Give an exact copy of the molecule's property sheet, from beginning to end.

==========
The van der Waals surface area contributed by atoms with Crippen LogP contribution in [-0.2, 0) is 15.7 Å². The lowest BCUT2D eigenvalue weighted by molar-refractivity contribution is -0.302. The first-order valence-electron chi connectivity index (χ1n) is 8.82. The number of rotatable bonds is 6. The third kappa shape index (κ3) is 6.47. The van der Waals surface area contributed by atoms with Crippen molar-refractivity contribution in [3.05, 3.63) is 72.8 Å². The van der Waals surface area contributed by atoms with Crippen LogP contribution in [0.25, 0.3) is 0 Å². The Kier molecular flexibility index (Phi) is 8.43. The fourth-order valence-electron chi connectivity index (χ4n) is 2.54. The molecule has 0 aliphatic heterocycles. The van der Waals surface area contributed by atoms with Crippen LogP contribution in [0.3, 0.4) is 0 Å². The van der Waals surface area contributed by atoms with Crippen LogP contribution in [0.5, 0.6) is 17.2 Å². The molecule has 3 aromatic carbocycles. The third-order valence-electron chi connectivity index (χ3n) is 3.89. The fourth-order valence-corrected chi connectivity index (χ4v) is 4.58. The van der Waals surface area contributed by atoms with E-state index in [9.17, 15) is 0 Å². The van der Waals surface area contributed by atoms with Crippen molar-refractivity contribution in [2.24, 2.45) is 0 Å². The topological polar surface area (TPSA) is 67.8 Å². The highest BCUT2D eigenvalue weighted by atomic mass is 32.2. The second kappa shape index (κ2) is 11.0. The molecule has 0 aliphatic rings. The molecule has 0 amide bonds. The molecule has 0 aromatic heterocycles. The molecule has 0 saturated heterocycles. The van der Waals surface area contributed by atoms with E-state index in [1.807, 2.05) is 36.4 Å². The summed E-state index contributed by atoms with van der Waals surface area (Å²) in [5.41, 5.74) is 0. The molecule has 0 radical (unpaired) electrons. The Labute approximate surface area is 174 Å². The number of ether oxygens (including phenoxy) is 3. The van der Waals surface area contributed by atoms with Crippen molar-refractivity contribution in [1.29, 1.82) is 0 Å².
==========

The van der Waals surface area contributed by atoms with Crippen LogP contribution in [-0.2, 0) is 15.7 Å². The lowest BCUT2D eigenvalue weighted by molar-refractivity contribution is -0.302. The first-order valence-electron chi connectivity index (χ1n) is 8.82. The number of rotatable bonds is 6. The third kappa shape index (κ3) is 6.47. The van der Waals surface area contributed by atoms with Crippen molar-refractivity contribution in [3.05, 3.63) is 72.8 Å². The van der Waals surface area contributed by atoms with Crippen LogP contribution in [0.25, 0.3) is 0 Å². The Kier molecular flexibility index (Phi) is 8.43. The fourth-order valence-electron chi connectivity index (χ4n) is 2.54. The molecule has 0 aliphatic heterocycles. The van der Waals surface area contributed by atoms with Crippen LogP contribution in [0.3, 0.4) is 0 Å². The van der Waals surface area contributed by atoms with Crippen LogP contribution in [0.5, 0.6) is 17.2 Å². The molecule has 3 aromatic carbocycles. The third-order valence-electron chi connectivity index (χ3n) is 3.89. The fourth-order valence-corrected chi connectivity index (χ4v) is 4.58. The van der Waals surface area contributed by atoms with E-state index in [9.17, 15) is 0 Å². The van der Waals surface area contributed by atoms with Crippen molar-refractivity contribution in [2.24, 2.45) is 0 Å². The topological polar surface area (TPSA) is 67.8 Å². The highest BCUT2D eigenvalue weighted by atomic mass is 32.2. The second kappa shape index (κ2) is 11.0. The molecule has 0 aliphatic rings. The molecule has 0 amide bonds. The molecule has 0 aromatic heterocycles. The molecule has 0 saturated heterocycles. The van der Waals surface area contributed by atoms with E-state index in [1.807, 2.05) is 36.4 Å². The summed E-state index contributed by atoms with van der Waals surface area (Å²) in [5.41, 5.74) is 0. The molecule has 0 radical (unpaired) electrons. The Labute approximate surface area is 174 Å². The number of ether oxygens (including phenoxy) is 3. The van der Waals surface area contributed by atoms with Crippen molar-refractivity contribution in [1.29, 1.82) is 0 Å².